“My mother has had her own wedding invitation business since I was a little kid,” says Kelly, who started her career as a medical laboratory scientist at Kennedy Health Center in Cherry Hill. Most recently she managed the laboratory at Kennedy University Hospital in Stratford.

 

“I went to school for medical technology   and had a very good job at Kennedy. So leaving that job and starting this with Joe is a very big step for me.

 

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 “But it’s been very exciting, really, and I love not reporting to a boss.”

 

Shoko Kato is an assistant professor of management at Rutgers-Camden. She says most entrepreneurs who fail in their business do so because they’re initially caught unaware.

 

“And they don’t do the research required before starting (their business),” she notes. “They don’t know or learn the ins and outs of successfully running a business.”

 

Kato labeled Joe Harris a “habitual entrepreneur,” one who obviously enjoys the challenges of creating something new.

 

“For many it’s not so much about the money, it’s about the personal growth gained from meeting the challenges,” Kato explains. “That’s what stimulates them.”

 

The Rutgers professor also conducts research on how entrepreneurs persevere despite setbacks.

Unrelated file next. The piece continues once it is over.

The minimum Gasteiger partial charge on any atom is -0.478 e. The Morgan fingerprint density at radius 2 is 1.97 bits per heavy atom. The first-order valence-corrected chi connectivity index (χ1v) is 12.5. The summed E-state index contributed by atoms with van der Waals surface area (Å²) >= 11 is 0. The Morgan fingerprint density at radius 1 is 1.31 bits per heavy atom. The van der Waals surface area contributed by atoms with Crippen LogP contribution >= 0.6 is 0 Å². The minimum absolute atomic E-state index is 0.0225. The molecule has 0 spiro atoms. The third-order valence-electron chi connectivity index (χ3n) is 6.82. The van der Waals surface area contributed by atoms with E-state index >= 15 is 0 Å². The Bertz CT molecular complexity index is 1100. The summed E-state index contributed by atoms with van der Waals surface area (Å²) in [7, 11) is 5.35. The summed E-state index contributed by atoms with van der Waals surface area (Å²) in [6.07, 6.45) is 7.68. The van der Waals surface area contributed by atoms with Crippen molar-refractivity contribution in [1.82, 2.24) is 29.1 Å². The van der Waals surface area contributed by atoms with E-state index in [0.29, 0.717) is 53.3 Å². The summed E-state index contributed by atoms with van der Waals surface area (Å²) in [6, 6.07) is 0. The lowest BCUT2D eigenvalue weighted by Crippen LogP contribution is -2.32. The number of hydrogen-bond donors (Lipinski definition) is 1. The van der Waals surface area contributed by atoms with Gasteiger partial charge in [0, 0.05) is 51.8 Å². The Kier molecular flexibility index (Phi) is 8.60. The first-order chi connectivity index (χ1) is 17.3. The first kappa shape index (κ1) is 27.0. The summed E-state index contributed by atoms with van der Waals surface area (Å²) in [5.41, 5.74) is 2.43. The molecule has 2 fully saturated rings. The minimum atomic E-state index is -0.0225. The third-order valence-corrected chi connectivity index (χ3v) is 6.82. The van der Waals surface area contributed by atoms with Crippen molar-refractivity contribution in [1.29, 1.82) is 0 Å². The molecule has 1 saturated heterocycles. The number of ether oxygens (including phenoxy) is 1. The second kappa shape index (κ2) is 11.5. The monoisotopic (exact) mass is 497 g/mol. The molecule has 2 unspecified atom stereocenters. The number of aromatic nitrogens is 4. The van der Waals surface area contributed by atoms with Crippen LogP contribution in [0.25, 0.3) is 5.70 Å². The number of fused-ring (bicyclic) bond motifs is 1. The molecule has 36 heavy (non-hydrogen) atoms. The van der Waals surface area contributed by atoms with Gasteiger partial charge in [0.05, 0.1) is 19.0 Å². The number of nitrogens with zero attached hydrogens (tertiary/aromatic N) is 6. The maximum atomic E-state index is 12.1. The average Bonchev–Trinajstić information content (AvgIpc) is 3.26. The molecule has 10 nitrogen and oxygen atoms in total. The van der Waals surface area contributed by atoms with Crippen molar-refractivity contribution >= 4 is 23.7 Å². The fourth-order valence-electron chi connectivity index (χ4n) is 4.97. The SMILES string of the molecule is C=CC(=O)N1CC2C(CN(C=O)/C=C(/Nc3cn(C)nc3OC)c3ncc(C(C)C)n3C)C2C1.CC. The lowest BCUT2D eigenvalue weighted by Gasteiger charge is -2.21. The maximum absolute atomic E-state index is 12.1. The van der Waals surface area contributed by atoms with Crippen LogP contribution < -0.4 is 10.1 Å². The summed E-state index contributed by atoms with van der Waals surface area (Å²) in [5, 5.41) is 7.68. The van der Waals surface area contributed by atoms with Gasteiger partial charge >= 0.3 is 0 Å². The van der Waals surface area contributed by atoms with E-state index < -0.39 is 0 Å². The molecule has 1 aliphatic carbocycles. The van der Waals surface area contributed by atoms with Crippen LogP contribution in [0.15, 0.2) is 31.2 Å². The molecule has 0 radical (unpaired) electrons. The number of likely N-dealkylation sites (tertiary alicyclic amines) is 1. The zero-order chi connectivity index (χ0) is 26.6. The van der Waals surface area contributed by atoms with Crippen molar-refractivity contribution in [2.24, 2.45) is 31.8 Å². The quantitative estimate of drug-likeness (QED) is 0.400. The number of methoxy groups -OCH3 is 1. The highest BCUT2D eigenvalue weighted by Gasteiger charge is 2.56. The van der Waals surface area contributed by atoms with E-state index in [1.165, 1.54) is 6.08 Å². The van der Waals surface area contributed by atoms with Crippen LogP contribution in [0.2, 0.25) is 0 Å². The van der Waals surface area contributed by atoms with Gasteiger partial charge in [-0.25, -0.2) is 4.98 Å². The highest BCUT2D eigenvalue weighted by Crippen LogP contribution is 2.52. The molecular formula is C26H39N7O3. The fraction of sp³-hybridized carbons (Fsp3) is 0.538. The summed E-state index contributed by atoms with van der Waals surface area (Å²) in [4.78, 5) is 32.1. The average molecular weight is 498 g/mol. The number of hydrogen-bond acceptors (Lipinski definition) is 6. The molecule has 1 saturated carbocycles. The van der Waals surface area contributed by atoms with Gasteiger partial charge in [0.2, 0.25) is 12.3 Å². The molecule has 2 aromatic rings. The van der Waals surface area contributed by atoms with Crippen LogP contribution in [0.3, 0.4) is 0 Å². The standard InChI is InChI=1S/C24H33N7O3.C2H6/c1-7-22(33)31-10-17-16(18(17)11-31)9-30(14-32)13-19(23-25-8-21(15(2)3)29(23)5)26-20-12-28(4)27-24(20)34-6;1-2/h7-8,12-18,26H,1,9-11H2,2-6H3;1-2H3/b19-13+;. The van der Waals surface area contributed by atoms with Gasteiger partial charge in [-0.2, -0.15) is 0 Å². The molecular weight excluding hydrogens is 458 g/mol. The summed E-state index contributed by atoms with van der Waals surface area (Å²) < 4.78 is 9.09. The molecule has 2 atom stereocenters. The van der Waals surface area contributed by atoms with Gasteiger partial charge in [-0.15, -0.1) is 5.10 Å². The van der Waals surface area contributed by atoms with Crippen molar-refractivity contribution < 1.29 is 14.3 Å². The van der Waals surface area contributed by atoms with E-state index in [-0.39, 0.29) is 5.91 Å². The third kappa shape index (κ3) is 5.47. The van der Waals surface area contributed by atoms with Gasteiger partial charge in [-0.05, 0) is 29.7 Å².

“Many who have failed often go back and try something else,” Kato says. “To them, failure only occurs when they stop trying.”

 

Pennsauken resident Charlie DiMedio has had his share of ups and downs over the years, trying to combine a career as an auto   salesman with his own contracting business.

 

“Right out of high school (in 1980) I also started a landscaping business,” DiMedio recalls. “That went OK for a while, but I found it to be too seasonal. Then I got into the car-selling business, which can be lucrative at times, others not so much.

 

“So about 15 years ago I launched a contracting business with the hopes of doing that full time. That also went well for a while, but then the economy took a dive. It’s been tough   .”